When it came time to find a bank to provide the Energy $mart loan, Englander went through the list provided on NYSERDA’s website. One of the main reasons he chose Amalgamated is because the lender did not require a second lien (meaning the bank issuing the Energy $mart loan is second in line behind the mortgage holder in case of default). At issue is not so much that the co-op would default, Englander observes, but rather that a second lien requires the co-op to pay a recording tax. That tax is 2.8 percent of the loan, says Geoffrey Mazel, a partner at Hankin and Mazel, the co-op’s attorney.
In lieu of a second lien, Amalgamated required the co-op to put $120,000 in an escrow account. The bank even allowed the co-op to take that cash from the non-subsidized portion of the loan, Englander says. Amalgamated also required the co-op to write into the loan agreement that residents would see at least a two percent maintenance increase. That was not a problem; residents will face that amount of a maintenance bump in January as well as a still-to-be determined assessment. Those will be needed, despite the projected energy savings, because those savings will not be realized until the end of 2009.
The loan officer from Amalgamated visited the building, there were several phone meetings and, of course, there was the paperwork. “Frankly, I’ve had more problems getting my own mortgage,” Englander says. “I was expecting all sorts of headaches but it went very smoothly.”
NYSERDA’s Reis says the individual bank determines whether a co-op or condo is credit worthy for an Energy $mart loan. From talking to several banks, Reis says he has heard lenders saying the program might soon feel a pinch from the financial crisis.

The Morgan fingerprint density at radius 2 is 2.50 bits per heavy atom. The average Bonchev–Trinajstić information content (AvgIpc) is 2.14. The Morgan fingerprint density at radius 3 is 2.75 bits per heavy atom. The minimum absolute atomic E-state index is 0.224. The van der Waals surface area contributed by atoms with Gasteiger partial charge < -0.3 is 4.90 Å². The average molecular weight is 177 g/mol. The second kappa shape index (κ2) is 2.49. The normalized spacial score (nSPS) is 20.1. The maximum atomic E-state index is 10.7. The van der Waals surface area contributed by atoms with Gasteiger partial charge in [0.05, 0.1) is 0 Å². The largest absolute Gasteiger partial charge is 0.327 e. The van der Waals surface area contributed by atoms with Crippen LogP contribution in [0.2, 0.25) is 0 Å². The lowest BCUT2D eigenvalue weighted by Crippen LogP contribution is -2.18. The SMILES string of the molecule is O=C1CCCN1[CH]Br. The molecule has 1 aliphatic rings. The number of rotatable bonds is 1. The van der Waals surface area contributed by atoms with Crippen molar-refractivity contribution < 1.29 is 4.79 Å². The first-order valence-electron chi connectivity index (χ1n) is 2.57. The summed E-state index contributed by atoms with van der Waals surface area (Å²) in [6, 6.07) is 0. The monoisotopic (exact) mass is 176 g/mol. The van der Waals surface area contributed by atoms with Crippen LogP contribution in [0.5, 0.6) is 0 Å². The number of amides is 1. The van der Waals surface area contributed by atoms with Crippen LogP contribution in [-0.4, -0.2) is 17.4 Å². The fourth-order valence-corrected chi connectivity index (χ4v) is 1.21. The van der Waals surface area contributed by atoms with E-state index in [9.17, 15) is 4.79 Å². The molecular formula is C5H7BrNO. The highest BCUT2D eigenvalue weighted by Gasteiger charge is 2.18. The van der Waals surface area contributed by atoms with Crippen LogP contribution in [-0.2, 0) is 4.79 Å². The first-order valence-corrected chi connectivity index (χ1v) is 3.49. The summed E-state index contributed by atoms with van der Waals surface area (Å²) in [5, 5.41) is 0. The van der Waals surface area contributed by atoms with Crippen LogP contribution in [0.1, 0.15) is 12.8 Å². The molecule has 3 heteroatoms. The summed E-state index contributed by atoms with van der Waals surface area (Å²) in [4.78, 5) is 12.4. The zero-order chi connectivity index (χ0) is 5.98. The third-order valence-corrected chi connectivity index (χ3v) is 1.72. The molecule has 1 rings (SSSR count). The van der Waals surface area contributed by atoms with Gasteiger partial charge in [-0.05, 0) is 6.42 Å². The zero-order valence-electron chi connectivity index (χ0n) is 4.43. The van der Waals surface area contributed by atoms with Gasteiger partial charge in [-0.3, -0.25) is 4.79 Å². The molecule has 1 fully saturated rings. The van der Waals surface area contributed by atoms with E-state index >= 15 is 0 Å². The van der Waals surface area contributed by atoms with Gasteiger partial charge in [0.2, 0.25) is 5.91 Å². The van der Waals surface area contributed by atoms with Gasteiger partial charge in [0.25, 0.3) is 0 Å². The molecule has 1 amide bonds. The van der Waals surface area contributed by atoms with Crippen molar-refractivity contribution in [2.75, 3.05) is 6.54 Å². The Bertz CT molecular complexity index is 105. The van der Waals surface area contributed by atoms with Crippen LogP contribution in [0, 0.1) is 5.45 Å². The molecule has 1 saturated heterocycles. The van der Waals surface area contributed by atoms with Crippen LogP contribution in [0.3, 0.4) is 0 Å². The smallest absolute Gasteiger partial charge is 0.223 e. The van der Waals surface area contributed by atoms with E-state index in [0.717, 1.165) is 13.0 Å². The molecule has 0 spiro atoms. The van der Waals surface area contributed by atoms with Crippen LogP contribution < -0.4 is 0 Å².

“It is probably going to get harder to approve people,” he says. “There is going to be less money available and the banks will be giving out fewer loans.” The money that NYSERDA uses to offer Energy $mart loans comes from fees charged by utility companies. Since the program began in 1999-2000, the agency has paid $18.6 million in fees to banks to buy down 184 loans worth $105 million for multi-family buildings statewide. Over the next five years, Reis estimates that NYSERDA will probably spend about $4 million on low-interest loans for multi-family buildings statewide.
Another change Reis expects to implement has to do with how buildings can get both cash incentives and loans. “Right now, we’ll continue to do that but as time goes by, we’re going to try to back away and say you can either have the incentive or the loan but not both,” he says.
Even if NYSERDA chanced upon an influx of money, Reis notes that it would probably not go toward more loan buy-downs. As time goes on, he says the agency will want to spend less money on energy efficiency and more on renewable resources like geothermal energy and solar power. “Things become more costly as the technology develops,” Reis says. And that’s where NYSERDA wants to put more money down the road.